It seems highly significant that in all interpretations the function of the central figure is defined as separating the lovers. This holds also for the rites proposed by Heppner. For those barely pubescent children who were initiated into sex through lurid rituals of witchcraft may thereby well have lost their capacity of loving. That the two youthful figures look ashamed was the magic word that freed Heppner “from the encrusted texts through which (he) had always looked at the print” (p. 356). Boy and girl hang their heads as if they hardly dared to look into each other’s eyes. While the boy (only in the present copy) raises his arm in a half-hearted attempt at a caress, the girl keeps her hand obediently behind her back. The woman’s demeanor is expressive of the most perfect indifference. Her mind is neither with the children nor with her menagerie—a sign that both are safely under control. Only in the Tate Gallery’s copy does her forefinger point at a particular spot in her book; in our and in the Huntington version, her hand rests aimlessly—yet possessively—on the page. In the Tate copy she stares at nothing in particular; in the present pull one imagines her sight becoming blurred; in the remaining one, her eyes are closing with sleep.
Two observations in the literature point in the direction where, according to my own reading, the subject might be found. Several writers (Bindman 1977, p. 100; Paley 1978, p. 38; Lindsay p. 29) notice that the book with its blurred writing is none other than Urizen’s Book of Brass, in which he codified his repressive law (cp. Butlin, pls. 329, 378, 380, and Erdman, TIB, pp. 183, 187). Bindman, while still considering the figure as “Hecate,” notes that “the mystery and begin page 39 |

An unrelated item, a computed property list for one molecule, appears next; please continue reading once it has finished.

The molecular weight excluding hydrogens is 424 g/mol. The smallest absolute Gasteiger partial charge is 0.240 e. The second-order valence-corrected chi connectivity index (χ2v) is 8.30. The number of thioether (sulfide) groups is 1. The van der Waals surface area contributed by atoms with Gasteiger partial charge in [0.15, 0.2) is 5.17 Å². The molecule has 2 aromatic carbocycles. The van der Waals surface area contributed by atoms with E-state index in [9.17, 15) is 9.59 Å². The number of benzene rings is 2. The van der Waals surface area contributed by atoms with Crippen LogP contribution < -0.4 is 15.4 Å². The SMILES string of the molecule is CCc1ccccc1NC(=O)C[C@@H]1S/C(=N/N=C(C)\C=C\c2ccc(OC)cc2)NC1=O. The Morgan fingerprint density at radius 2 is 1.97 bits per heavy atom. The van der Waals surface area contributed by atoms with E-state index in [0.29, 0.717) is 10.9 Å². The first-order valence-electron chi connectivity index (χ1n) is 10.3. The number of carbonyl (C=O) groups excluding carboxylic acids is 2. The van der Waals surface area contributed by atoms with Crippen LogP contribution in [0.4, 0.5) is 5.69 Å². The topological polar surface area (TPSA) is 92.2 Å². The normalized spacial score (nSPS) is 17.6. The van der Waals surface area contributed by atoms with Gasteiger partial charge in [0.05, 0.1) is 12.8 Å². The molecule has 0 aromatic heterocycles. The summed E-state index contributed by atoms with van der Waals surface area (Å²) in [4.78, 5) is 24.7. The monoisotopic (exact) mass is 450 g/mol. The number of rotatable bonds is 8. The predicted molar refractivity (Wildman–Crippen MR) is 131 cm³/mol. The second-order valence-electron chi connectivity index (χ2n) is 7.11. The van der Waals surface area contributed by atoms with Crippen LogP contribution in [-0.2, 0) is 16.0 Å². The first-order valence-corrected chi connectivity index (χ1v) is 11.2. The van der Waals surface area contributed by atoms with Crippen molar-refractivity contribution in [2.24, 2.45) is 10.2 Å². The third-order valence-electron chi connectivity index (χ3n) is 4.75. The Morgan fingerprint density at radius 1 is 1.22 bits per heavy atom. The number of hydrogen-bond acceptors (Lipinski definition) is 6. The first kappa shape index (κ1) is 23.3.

The likeliest explanation of this print is, I think, that it allegorizes Enitharmon’s scheme to enslave mankind by way of sexual repression:
Now comes the night of Enitharmons joy!There could be no better visualization of her resolve to “separate male and female in every civilization” (Bloom 1963, p. 151) than this group of three. For under this premise it is obvious that the young lovers are bewitched by Enitharmon’s ban on sex as enforced by her adoption of Urizen’s book. By depicting Enitharmon as a brooding witch, Blake shows that both her religion of chastity and her promise of an afterlife are nothing but evil spells. And how well does the figure’s somnolence fit her impending, world-historical sleep!
Who shall I call? Who shall I send?
That Woman, lovely Woman! may have dominion?
Arise O Rintrah thee I call! & Palamabron thee!
Go! tell the human race that Womans love is Sin!
That an Eternal life awaits the worms of sixty winters
In an allegorical abode where existence hath never come:
Forbid all Joy, & from her childhood shall the little female
Spread nets in every secret path. (E 5:1-9, E 62)
My weary eyelids draw towards the evening, my bliss is yet but new. (E 5:10, E 62)
Bentley, G.E., Jr. Blake Books Supplement. Oxford: Clarendon Press, 1995.
Bindman, David. Blake as an Artist. Oxford: Phaidon, 1977.
Blake, William. The Complete Poetry and Prose of William Blake. Ed. David V. Erdman. Rev. ed. New York: Doubleday, 1988.
Bloom, Harold. Blake’s Apocalypse: A Study in Poetic Argument. New York: Doubleday, 1963.
Butlin, Martin. The Paintings and Drawings of William Blake. 2 vols. New Haven and London: Yale University Press, 1981.
Erdman, David V. The Illuminated Blake: William Blake’s Complete Illuminated Works with a Plate-by-Plate Commentary. Garden City, New York: Anchor Press, 1974.
Hagstrum, Jean H. “‘The Wrath of the Lamb’: A Study of William Blake’s Conversions,” in From Sensibility to Romanticism: Essays Presented to Frederick A. Pottle. London and New York: Oxford University Press, 1970  311-30.
Heppner, Christopher. “Reading Blake’s Designs: Pity and Hecate.” Bulletin of Research in the Humanities 84 (1981): 337-65.
Jones, Warren. Blake’s Large Color-Printed Drawings of 1795. Ph.D. dissertation. Evanston, IL: Northwestern University, 1972.
Lindsay, David W. “The Order of Blake’s Large Color Prints.” Huntington Library Quarterly 52 (1989): 19-41.
Paley, Morton D. William Blake. Oxford: Phaidon, 1978.